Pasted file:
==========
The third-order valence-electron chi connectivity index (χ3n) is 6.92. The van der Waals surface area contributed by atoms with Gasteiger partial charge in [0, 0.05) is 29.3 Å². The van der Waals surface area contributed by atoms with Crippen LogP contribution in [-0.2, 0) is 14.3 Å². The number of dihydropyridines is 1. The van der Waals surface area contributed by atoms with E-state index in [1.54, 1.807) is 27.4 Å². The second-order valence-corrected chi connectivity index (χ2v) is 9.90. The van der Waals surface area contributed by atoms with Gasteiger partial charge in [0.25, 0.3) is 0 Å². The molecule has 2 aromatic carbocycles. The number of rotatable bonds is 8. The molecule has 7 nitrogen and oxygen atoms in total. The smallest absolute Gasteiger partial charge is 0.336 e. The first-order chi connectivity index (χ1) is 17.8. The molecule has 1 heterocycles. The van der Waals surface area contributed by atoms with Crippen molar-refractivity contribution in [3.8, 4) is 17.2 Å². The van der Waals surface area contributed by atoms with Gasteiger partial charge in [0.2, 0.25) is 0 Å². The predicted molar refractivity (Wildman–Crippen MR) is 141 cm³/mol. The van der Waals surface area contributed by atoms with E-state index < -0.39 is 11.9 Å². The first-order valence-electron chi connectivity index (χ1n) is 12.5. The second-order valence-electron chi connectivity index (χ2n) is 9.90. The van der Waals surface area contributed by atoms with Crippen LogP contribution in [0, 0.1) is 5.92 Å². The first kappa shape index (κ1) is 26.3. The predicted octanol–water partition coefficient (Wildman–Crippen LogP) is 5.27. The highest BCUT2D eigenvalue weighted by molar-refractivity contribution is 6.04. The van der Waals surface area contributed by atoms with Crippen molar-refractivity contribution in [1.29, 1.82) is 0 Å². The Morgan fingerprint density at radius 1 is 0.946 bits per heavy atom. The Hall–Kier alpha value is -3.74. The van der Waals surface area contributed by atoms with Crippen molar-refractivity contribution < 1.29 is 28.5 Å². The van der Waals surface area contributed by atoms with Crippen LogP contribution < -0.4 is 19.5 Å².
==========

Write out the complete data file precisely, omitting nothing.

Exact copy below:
The third-order valence-electron chi connectivity index (χ3n) is 6.92. The van der Waals surface area contributed by atoms with Gasteiger partial charge in [0, 0.05) is 29.3 Å². The van der Waals surface area contributed by atoms with Crippen LogP contribution in [-0.2, 0) is 14.3 Å². The number of dihydropyridines is 1. The van der Waals surface area contributed by atoms with E-state index in [1.54, 1.807) is 27.4 Å². The second-order valence-corrected chi connectivity index (χ2v) is 9.90. The van der Waals surface area contributed by atoms with Gasteiger partial charge in [0.25, 0.3) is 0 Å². The molecule has 2 aromatic carbocycles. The number of rotatable bonds is 8. The molecule has 7 nitrogen and oxygen atoms in total. The smallest absolute Gasteiger partial charge is 0.336 e. The first-order chi connectivity index (χ1) is 17.8. The molecule has 1 heterocycles. The van der Waals surface area contributed by atoms with Crippen molar-refractivity contribution in [3.8, 4) is 17.2 Å². The van der Waals surface area contributed by atoms with Gasteiger partial charge in [0.2, 0.25) is 0 Å². The predicted molar refractivity (Wildman–Crippen MR) is 141 cm³/mol. The van der Waals surface area contributed by atoms with E-state index < -0.39 is 11.9 Å². The first-order valence-electron chi connectivity index (χ1n) is 12.5. The second-order valence-electron chi connectivity index (χ2n) is 9.90. The van der Waals surface area contributed by atoms with Crippen LogP contribution in [0, 0.1) is 5.92 Å². The first kappa shape index (κ1) is 26.3. The predicted octanol–water partition coefficient (Wildman–Crippen LogP) is 5.27. The highest BCUT2D eigenvalue weighted by molar-refractivity contribution is 6.04. The van der Waals surface area contributed by atoms with Crippen molar-refractivity contribution in [1.29, 1.82) is 0 Å². The Morgan fingerprint density at radius 1 is 0.946 bits per heavy atom. The Hall–Kier alpha value is -3.74. The van der Waals surface area contributed by atoms with Crippen molar-refractivity contribution < 1.29 is 28.5 Å². The van der Waals surface area contributed by atoms with Crippen LogP contribution < -0.4 is 19.5 Å².